Following CEJIL, representatives from CPDH discussed how unlawful detentions have become common practice in Nicaragua, and those detained for exercising their freedom of expression are stripped of their due process rights. A representative from ANPDH claimed that the Nicaraguan government has failed to demonstrate any attempt to end the human rights crisis, and government officials have not initiated any type of investigation or prosecution of the violations. Moreover, several human rights organizations, including ANPDH, have been prohibited from doing their human rights work and were forced to leave the country.
Petitioners brought up several issues addressing the violation of rights listed in the American Convention on Human Rights. Ortega’s dictatorship has violated individuals’ Right to Freedom of Thought and Expression, listed under Article 13 of the Convention, and the Right of Assembly, under Article 15. Furthermore, the arbitrary imprisonment and mistreatment of those in detention violates Article 7, the Right to Personal Liberty, and Article 5, the Right to Humane Treatment. Additionally, individuals in detention are also stripped of their due process rights in violation of Article 8 of the Convention, the Right to a Fair Trial.
Petitioners presented several findings depicting the alarming rates of detention and human rights violations occurring over the last few months in Nicaragua. The findings included that there have been approximately 608 arrests; 40,000 individuals have been forcibly displaced to Costa Rica; about 100 university students have been expelled and several have been arrested or forced to flee the country; 417 people have lost their jobs, including 200 medical professionals and 40 higher education professionals; and about 325 people have been murdered (including 24 children).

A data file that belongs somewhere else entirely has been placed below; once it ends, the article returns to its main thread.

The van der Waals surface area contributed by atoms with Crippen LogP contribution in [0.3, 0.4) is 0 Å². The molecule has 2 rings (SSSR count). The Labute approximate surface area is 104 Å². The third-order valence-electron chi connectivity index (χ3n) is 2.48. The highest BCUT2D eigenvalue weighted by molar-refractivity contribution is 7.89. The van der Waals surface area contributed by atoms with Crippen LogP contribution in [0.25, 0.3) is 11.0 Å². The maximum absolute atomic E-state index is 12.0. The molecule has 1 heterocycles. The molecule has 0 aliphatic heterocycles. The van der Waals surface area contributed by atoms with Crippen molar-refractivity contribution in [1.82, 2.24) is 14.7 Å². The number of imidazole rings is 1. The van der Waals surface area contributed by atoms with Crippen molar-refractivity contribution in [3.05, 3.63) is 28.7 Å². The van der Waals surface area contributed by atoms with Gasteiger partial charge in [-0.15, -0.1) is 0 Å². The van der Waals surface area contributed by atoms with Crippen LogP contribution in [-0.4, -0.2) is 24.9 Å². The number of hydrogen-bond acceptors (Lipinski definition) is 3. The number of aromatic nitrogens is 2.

The following Commissioners were present at the hearing: Antonia Urrejola, Rapporteur for Nicaragua and Rapporteur on the Rights of Indigenous Peoples; Flávia Piovesan, Rapporteur for the Rights of Lesbian, Gay, Bisexual, Trans, and Intersex Persons (LGBTI) and in charge of the Unit on the Rights of Older Persons; Soledad García Muñoz, Special Rapporteur on Economic, Social, Cultural, and Environmental Rights (ESCER); and Edison Lanza, Special Rapporteur for Freedom of Expression.
The Commission concluded the hearing by reiterating its strong condemnation of the Nicaraguan government’s reaction to public demonstrations, asserting that the crisis in Nicaragua is a top priority for the Commission and that they will continue to monitor the situation.
Nicaragua is experiencing a progressive and systematic deterioration of human rights and the rule of law. As a consequence of Ortega government’s repression of protests, individuals in Nicaragua have been stripped of their rights to freedom of expression, assembly, a fair trial, personal liberty, and humane treatment. The findings and arguments brought before the IACHR by petitioners CEJIL, CPDH and ANPDH, make it evident that there is an urgent need for action.